Manual stair climbers can be self-propelled or use hydraulics to move the stairs. Manual stair climbers tend to be smaller than motorized stair climbers and are a good choice if you’re tight on space at home and aren’t concerned with the level of impact your workout provides. Pay attention to how manual stair climbers control resistance. Self-propelled stair climbers may offer you a more natural workout, but hydraulic shocks provide better resistance control, letting you make your workouts more intense.

All stair climbers make noise, which can be an issue if you’re in an apartment or have a sleeping infant in the next room. Manual stair climbers tend to be the quietest. Motorized stair climbers with belt drives are much quieter than those with chain drives.

Placement and storage

Figure out where you’ll use and store your stair climber before you buy. Spending more gets you more: expensive, higher-quality stair climbers are the largest and heaviest and therefore may only be appropriate for a home gym or a separate large room (ideally on the first floor). Some midrange and budget-priced stair climbers are smaller, lighter and may actually fold up for storage. Be sure to check a stair climber’s footprint as well as its weight before buying and strive to strike a balance between workout and space needs.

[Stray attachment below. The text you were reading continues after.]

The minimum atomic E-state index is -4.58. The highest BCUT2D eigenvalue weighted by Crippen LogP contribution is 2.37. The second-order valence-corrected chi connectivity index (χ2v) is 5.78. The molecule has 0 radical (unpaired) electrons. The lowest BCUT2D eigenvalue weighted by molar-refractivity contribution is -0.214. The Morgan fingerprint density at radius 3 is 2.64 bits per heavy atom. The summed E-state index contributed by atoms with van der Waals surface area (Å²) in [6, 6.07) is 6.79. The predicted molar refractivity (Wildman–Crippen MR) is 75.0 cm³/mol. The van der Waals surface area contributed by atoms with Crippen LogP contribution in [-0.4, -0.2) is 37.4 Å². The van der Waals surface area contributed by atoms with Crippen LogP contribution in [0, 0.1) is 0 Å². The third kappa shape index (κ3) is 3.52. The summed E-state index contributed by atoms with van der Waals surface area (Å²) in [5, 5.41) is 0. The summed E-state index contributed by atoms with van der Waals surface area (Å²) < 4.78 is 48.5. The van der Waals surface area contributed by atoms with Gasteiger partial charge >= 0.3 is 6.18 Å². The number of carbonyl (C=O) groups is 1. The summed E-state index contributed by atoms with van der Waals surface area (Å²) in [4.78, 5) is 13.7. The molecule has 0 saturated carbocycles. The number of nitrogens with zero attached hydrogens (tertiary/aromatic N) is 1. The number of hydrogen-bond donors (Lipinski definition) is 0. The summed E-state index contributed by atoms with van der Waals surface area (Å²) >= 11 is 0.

Foot action

If you’re considering a manual stair climber, avoid models with dependent foot action, where pushing down one pedal raises the other pedal. This design makes it tempting (and easy) to cheat yourself out of an effective workout because it doesn’t force you to lift each foot completely to take the next step. Choose manual stair climbers with independent foot action instead, so that you’re getting those feet lifted during each workout.

The stair climber you choose should have wide, comfortable foot pedals that are at least as large as your shoe size (or that can accommodate the foot size of everyone who’ll use the stair climber). Pedals that are too small can cause foot strain and discomfort. Look for pedals that keep your feet parallel at all times. Stair climbers with pedals that move to an angle at their highest position push your weight forward, destabilize your center of gravity and reduce the effectiveness of your workout.

Workout programs, displays and features

All stair climbers offer the ability to set resistance and time manually. Look for preset programs if manual options alone aren’t enough to keep you interested. Programmable stair climbers also let you vary your workouts with preprogrammed resistance intervals, fat-burning modules and targeted cardio programs or create and store your own custom workout.

Stair climber displays vary greatly from model to model. Basic displays track steps, distance and time elapsed, while more advanced displays calculate calories burned or monitor your heart rate. If you need a heart rate monitor but the stair climber you like doesn’t offer it, purchase a separate heart rate monitor to use during workouts. You’ll get the same benefit for a lot less than upgrading to the next stair climber model.